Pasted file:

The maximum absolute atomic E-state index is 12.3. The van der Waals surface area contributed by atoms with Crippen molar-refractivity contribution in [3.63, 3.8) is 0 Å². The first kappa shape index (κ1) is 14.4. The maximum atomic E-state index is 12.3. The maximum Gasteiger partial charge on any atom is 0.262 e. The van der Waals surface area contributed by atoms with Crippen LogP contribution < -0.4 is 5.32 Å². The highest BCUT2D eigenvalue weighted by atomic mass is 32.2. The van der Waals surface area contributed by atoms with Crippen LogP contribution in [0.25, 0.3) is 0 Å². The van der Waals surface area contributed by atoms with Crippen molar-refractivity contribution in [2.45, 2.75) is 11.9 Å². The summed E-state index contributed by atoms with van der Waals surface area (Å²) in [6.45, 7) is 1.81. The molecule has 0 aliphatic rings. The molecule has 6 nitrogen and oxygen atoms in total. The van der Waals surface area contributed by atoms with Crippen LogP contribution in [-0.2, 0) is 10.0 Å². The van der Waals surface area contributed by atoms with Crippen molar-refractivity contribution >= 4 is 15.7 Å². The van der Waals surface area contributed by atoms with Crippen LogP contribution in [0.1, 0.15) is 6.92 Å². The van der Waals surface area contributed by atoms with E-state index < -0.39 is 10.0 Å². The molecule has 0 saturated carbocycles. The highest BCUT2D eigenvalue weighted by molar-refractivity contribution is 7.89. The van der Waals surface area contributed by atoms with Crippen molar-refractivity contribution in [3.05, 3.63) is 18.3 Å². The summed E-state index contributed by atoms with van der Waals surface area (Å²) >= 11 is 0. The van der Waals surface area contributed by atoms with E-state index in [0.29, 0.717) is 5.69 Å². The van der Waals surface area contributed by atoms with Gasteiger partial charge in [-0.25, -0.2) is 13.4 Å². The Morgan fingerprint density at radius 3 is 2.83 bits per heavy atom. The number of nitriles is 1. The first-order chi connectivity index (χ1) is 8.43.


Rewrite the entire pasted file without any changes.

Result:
The maximum absolute atomic E-state index is 12.3. The van der Waals surface area contributed by atoms with Crippen molar-refractivity contribution in [3.63, 3.8) is 0 Å². The first kappa shape index (κ1) is 14.4. The maximum atomic E-state index is 12.3. The maximum Gasteiger partial charge on any atom is 0.262 e. The van der Waals surface area contributed by atoms with Crippen LogP contribution < -0.4 is 5.32 Å². The highest BCUT2D eigenvalue weighted by atomic mass is 32.2. The van der Waals surface area contributed by atoms with Crippen LogP contribution in [0.25, 0.3) is 0 Å². The van der Waals surface area contributed by atoms with Crippen molar-refractivity contribution in [2.45, 2.75) is 11.9 Å². The summed E-state index contributed by atoms with van der Waals surface area (Å²) in [6.45, 7) is 1.81. The molecule has 0 aliphatic rings. The molecule has 6 nitrogen and oxygen atoms in total. The van der Waals surface area contributed by atoms with Crippen LogP contribution in [-0.2, 0) is 10.0 Å². The van der Waals surface area contributed by atoms with Crippen molar-refractivity contribution >= 4 is 15.7 Å². The van der Waals surface area contributed by atoms with Crippen LogP contribution in [0.1, 0.15) is 6.92 Å². The van der Waals surface area contributed by atoms with E-state index < -0.39 is 10.0 Å². The molecule has 0 saturated carbocycles. The highest BCUT2D eigenvalue weighted by molar-refractivity contribution is 7.89. The van der Waals surface area contributed by atoms with Crippen molar-refractivity contribution in [3.05, 3.63) is 18.3 Å². The summed E-state index contributed by atoms with van der Waals surface area (Å²) >= 11 is 0. The van der Waals surface area contributed by atoms with E-state index in [0.29, 0.717) is 5.69 Å². The van der Waals surface area contributed by atoms with Gasteiger partial charge in [-0.25, -0.2) is 13.4 Å². The Morgan fingerprint density at radius 3 is 2.83 bits per heavy atom. The number of nitriles is 1. The first-order chi connectivity index (χ1) is 8.43.